If you have existing toilet divider panels in your restroom that you would like to mount grab bars onto, you will need a retrofit plate for installation of the grab bar. This will require that you drill one or three holes (depending on which retrofit plate you use) through the divider panel. Once the grab bar is screwed in place, it will be secure on the divider panel and ready for use. There will be a visible mounting plate in the neighboring stall; however, vandalism will not be an issue. Grab Bar reinforcement, both internal and retrofit, is only available for Baked Enamel or Stainless Steel Divider panels. As an alternative, you can also opt for a wall to floor mounted grab bar next to the toilet. Check with your local inspector first to make sure this meets ADA requirements in your area. There are overarching Federal guidelines for ADA compliant spaces, but localities can and do make modifications that are more stringent.
ADA toilet compartments for disabled users are required in commercial restrooms, but you may not know that there are two types of ADA toilet compartments. The most common type is the Wheelchair Accessible ADA Toilet Compartment. Wheelchair Accessible ADA Toilet Compartments measure 60”W X 60”D and have a 32” or 36” outswing door. The 36”outswing door is most common and preferable to provide ample room for disabled wheelchair users to enter the ADA toilet compartment. Wheelchair Accessible ADA Toilet Compartments can also come in larger dimensions that are called ADA Alcove Toilet Compartments. These toilet compartments measure 96”W or more and 60” deep. Because these larger ADA Alcove Toilet Compartments have more than the required 60” diameter turning radius for wheelchair operation, the toilet compartment door can swing into the toilet compartment and remain ADA compliant. Wheelchair Accessible ADA Toilet Compartments require a 36” grab bar mounted horizontally on the rear wall above the water closet (that’s the formal word for toilet) and a 42” grab bar mounted horizontally on the wall or panel closest to the water closet. In some cases an 18” grab bar mounted vertically above the 42” grab bar is required, but check with your local inspector to verify this. Installing it anyway will not negatively impact your ADA compliance and will provide an additional gripping surface for disabled users. In large restrooms, it is recommended that two Wheelchair Accessible ADA Toilet Compartments are installed to accommodate left handed and right handed users.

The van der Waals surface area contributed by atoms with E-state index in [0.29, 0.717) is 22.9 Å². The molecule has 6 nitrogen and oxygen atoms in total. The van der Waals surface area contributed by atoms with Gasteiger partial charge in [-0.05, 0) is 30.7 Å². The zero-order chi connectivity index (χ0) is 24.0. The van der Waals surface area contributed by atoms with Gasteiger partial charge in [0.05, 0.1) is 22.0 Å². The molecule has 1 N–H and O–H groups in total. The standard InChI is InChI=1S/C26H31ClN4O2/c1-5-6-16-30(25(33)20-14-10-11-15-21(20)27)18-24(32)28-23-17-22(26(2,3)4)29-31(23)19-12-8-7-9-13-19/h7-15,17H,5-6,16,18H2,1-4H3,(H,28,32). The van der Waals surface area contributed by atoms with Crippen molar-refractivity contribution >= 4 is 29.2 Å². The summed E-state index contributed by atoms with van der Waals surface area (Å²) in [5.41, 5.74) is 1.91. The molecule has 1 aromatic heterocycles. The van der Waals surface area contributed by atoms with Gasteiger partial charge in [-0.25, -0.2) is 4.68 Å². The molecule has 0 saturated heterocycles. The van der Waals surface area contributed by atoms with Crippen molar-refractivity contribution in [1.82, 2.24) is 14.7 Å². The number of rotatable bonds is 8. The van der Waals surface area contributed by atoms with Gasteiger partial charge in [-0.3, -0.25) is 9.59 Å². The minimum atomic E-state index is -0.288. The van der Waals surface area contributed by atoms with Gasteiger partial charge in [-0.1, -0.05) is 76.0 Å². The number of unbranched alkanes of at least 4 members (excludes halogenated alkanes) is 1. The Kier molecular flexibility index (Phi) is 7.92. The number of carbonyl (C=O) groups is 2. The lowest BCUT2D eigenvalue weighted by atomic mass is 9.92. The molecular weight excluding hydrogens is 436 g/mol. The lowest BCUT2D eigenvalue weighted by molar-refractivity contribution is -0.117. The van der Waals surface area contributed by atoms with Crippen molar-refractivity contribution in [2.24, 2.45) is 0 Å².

The second type of ADA toilet compartment is the Ambulatory ADA Toilet Compartment. This toilet compartment type is a foreign concept to some purchasers. The Ambulatory ADA Toilet Compartment is meant to accommodate those who utilize a cane or crutches in order to support themselves while they walk. Ambulatory ADA Toilet Compartments measure 35” – 37”W and 60”D with an outswing 32” door. Ambulatory ADA Toilet Compartments require two 42” grab bars mounted horizontally on each side of the water closet. The Ambulatory ADA Toilet Compartment is required in restrooms with 6 or more water closets or with a combination of 6 or more water closets and urinals. For example, in a Men’s Restroom with two water closets and four urinals (an odd set up, but we’ll go with it for the sake of this example) you will need one Wheelchair Accessible ADA Toilet Compartment and one Ambulatory ADA Toilet Compartment. When dealing with ADA compliance, always ask for clarification or assistance when needed. Failing to adhere to ADA guidelines can be very costly not to mention inconveniencing disabled patrons.